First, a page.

Tamko Roofing Products Inc. v. Cambridge
Claim Number: FA0205000114386
Complainant is Tamko Roofing Products Inc., Joplin, MO (“Complainant”) represented by William B. Kircher, of Shook Hardy & Bacon. Respondent is Cambridge, Miami, FL (“Respondent”).
The domain name at issue is <epoch.biz>, registered with Iholdings.com.
The undersigned certifies that he has acted independently and impartially and to the best of his knowledge, has no known conflict in serving as Panelist in this proceeding.
Judge Harold Kalina (Ret.) as Panelist.
Complainant has standing to file a Start-up Trademark Opposition Policy (“STOP”) Complaint, as it timely filed the required Intellectual Property (IP) Claim Form with the Registry Operator, NeuLevel. As an IP Claimant, Complainant timely noted its intent to file a STOP Complaint against Respondent with the Registry Operator, NeuLevel and with the National Arbitration Forum (the “Forum”).
Complainant submitted a Complaint to the Forum electronically on May 21, 2002; the Forum received a hard copy of the Complaint on May 23, 2002.
On May 31, 2002, a Notification of Complaint and Commencement of Administrative Proceeding (the “Commencement Notification”), setting a deadline of June 20, 2002 by which Respondent could file a Response to the Complaint, was transmitted to Respondent in compliance with paragraph 2(a) of the Rules for the Start-up Trademark Opposition Policy (the “STOP Rules”).
Having received no Response from Respondent, using the same contact details and methods as were used for the Commencement Notification, the Forum transmitted to the parties a Notification of Respondent Default.
On July 9, 2002, pursuant to STOP Rule 6(b), the Forum appointed Judge Harold Kalina (Ret.) as the single Panelist.
Having reviewed the communications records, the Administrative Panel (the “Panel”) finds that the Forum has discharged its responsibility under Paragraph 2(a) of the STOP Rules. Therefore, the Panel may issue its decision based on the documents submitted and in accordance with the STOP Policy, STOP Rules, the Forum’s STOP Supplemental Rules and any rules and principles of law that the Panel deems applicable, without the benefit of any Response from Respondent.
Transfer of the domain name from Respondent to Complainant.
1. Respondent’s <epoch.biz> domain name is identical to Complainant’s EPOCH common law mark.
2. Respondent does not have any rights or legitimate interests in respect of the <epoch.biz> domain name.
3. Respondent registered the <epoch.biz> domain name in bad faith.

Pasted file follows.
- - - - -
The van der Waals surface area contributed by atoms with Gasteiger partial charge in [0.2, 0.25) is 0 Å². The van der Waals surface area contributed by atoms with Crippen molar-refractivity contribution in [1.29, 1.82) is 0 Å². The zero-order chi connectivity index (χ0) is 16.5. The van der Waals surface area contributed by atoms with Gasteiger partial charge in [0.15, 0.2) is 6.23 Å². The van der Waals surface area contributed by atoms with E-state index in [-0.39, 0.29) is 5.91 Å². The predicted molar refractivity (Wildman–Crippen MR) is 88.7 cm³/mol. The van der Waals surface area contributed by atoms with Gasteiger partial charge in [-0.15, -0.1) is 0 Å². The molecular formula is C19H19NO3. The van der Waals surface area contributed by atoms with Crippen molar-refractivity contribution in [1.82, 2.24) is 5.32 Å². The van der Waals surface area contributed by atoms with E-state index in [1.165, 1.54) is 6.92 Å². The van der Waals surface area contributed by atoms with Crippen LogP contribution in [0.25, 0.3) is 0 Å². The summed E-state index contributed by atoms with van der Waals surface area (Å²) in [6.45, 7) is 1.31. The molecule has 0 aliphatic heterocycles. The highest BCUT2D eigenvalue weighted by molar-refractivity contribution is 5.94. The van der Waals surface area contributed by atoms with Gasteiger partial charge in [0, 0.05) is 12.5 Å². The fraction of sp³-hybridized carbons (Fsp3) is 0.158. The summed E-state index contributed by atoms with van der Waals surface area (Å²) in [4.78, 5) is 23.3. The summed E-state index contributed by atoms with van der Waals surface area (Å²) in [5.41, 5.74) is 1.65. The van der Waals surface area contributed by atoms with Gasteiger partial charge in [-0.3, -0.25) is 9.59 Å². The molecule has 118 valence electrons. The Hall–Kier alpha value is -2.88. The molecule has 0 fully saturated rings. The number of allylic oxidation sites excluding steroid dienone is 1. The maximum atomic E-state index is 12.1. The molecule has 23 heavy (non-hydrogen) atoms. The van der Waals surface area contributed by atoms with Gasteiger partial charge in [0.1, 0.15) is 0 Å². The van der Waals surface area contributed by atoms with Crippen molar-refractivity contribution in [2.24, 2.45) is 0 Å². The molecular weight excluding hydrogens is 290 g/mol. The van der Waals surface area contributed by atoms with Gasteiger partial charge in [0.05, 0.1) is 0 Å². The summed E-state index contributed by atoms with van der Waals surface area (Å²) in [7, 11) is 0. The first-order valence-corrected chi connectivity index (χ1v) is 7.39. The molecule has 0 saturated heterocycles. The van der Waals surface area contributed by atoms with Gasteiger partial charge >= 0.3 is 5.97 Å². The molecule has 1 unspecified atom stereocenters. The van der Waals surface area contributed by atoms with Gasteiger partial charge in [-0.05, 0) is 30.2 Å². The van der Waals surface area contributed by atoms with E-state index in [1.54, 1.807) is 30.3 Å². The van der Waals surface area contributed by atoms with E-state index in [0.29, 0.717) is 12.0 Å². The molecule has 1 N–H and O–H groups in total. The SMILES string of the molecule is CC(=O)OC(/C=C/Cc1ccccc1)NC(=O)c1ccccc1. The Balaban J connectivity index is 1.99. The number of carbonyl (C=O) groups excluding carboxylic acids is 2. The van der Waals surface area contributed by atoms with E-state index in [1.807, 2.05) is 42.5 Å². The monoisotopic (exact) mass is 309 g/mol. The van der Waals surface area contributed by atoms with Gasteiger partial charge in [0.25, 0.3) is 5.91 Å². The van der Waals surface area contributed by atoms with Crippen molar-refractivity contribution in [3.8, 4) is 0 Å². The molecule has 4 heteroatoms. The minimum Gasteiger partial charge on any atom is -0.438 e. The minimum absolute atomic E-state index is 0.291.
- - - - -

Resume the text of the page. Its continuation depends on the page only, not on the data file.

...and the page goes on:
B. Respondent did not submit a Response in this proceeding.
Complainant has operated EPOCH Composite Products, Inc. in commerce in the U.S. since November 1999 in respect to composite lumber products. Complainant has spent more than $100,000 in advertising goods and services bearing the EPOCH trademark. Complainant has a pending trademark application (Serial No. 75/847,040) filed with the U.S. Patent and Trademark Office (“USPTO”) on November 12, 1999.
Respondent registered the disputed domain name on March 27, 2002 through NeuLevel’s STOP domain name registration procedure. Complainant’s investigation revealed that Respondent, Cambridge, represents DomainCollection Inc., an entity involved in the registration and selling of domain names irrespective of a third party’s prior rights.
Paragraph 15(a) of the STOP Rules instructs this Panel to “decide a complaint on the basis of the statements and documents submitted in accordance with the Policy, these Rules and any rules and principles of law that it deems applicable.”
In view of Respondent's failure to submit a Response, the Panel shall decide this administrative proceeding on the basis of the Complainant's undisputed representations pursuant to paragraphs 5(e), 14(a) and 15(a) of the STOP Rules and draw such inferences it considers appropriate pursuant to paragraph 14(b) of the STOP Rules.
Paragraph 4(a) of the STOP Policy requires that the Complainant must prove each of the following three elements to obtain an order that a domain name should be transferred:
(1) the domain name is identical to a trademark or service mark in which the Complainant has rights; and
(2) the Respondent has no rights or legitimate interests in respect of the domain name; and
(3) the domain name has been registered or is being used in bad faith.
Due to the common authority of the ICANN policy governing both the Uniform Domain Name Dispute Resolution Policy (“UDRP”) and these STOP proceedings, the Panel will exercise its discretion to rely on relevant UDRP precedent where applicable.
Under the STOP proceedings, a STOP Complaint may only be filed when the domain name in dispute is identical to a trademark or service mark for which a Complainant has registered an Intellectual Property (“IP”) claim form. Therefore, every STOP proceeding necessarily involves a disputed domain name that is identical to a trademark or service mark in which a Complainant asserts rights. The existence of the “.biz” generic top-level domain (“gTLD”) in the disputed domain name is not a factor for purposes of determining that a disputed domain name is not identical to the mark in which the Complainant asserts rights.
Complainant has established its common law rights in the EPOCH mark through a pending trademark application and continuous use of the mark in relation to its composite lumber products since 1999. The ICANN dispute resolution policy is “broad in scope” in that “the reference to a trademark or service mark ‘in which the complainant has rights’ means that ownership of a registered mark is not required–unregistered or common law trademark or service mark rights will suffice” to support a domain name complaint under the Policy. See McCarthy on Trademarks and Unfair Competition, § 25:74.2, Vol. 4 (2000); see also SeekAmerica Networks Inc. v. Masood, D2000-0131 (WIPO Apr. 13, 2000) (finding that the Rules do not require that the Complainant's trademark or service mark be registered by a government authority or agency for such rights to exist. Rights in the mark can be established by pending trademark applications); see also Crazy Creek Prods., Inc. v. Siemen’s Bus. Servs., FA 102795 (Nat. Arb. Forum Feb. 12, 2002) (finding that the Complainant satisfied STOP Policy ¶ 4(a)(i) by demonstrating its common law rights in the CRAZY CREEK mark).